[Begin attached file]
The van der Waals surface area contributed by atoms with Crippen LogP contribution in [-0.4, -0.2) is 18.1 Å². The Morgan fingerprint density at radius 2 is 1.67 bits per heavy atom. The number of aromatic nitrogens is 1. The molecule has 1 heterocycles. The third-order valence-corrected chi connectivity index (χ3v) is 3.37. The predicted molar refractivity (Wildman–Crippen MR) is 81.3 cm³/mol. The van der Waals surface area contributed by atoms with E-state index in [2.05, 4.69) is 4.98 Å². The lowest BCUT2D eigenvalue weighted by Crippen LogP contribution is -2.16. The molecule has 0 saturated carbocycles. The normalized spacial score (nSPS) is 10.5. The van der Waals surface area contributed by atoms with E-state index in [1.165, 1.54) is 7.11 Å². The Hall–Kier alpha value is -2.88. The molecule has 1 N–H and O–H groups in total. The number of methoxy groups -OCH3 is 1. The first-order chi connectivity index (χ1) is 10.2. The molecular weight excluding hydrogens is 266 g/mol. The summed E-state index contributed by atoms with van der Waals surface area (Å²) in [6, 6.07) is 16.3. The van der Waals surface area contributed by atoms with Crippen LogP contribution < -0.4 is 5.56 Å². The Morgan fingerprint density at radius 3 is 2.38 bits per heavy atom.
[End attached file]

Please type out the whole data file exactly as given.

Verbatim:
The van der Waals surface area contributed by atoms with Crippen LogP contribution in [-0.4, -0.2) is 18.1 Å². The Morgan fingerprint density at radius 2 is 1.67 bits per heavy atom. The number of aromatic nitrogens is 1. The molecule has 1 heterocycles. The third-order valence-corrected chi connectivity index (χ3v) is 3.37. The predicted molar refractivity (Wildman–Crippen MR) is 81.3 cm³/mol. The van der Waals surface area contributed by atoms with E-state index in [2.05, 4.69) is 4.98 Å². The lowest BCUT2D eigenvalue weighted by Crippen LogP contribution is -2.16. The molecule has 0 saturated carbocycles. The normalized spacial score (nSPS) is 10.5. The van der Waals surface area contributed by atoms with E-state index in [1.165, 1.54) is 7.11 Å². The Hall–Kier alpha value is -2.88. The molecule has 1 N–H and O–H groups in total. The number of methoxy groups -OCH3 is 1. The first-order chi connectivity index (χ1) is 10.2. The molecular weight excluding hydrogens is 266 g/mol. The summed E-state index contributed by atoms with van der Waals surface area (Å²) in [6, 6.07) is 16.3. The van der Waals surface area contributed by atoms with Crippen LogP contribution < -0.4 is 5.56 Å². The Morgan fingerprint density at radius 3 is 2.38 bits per heavy atom.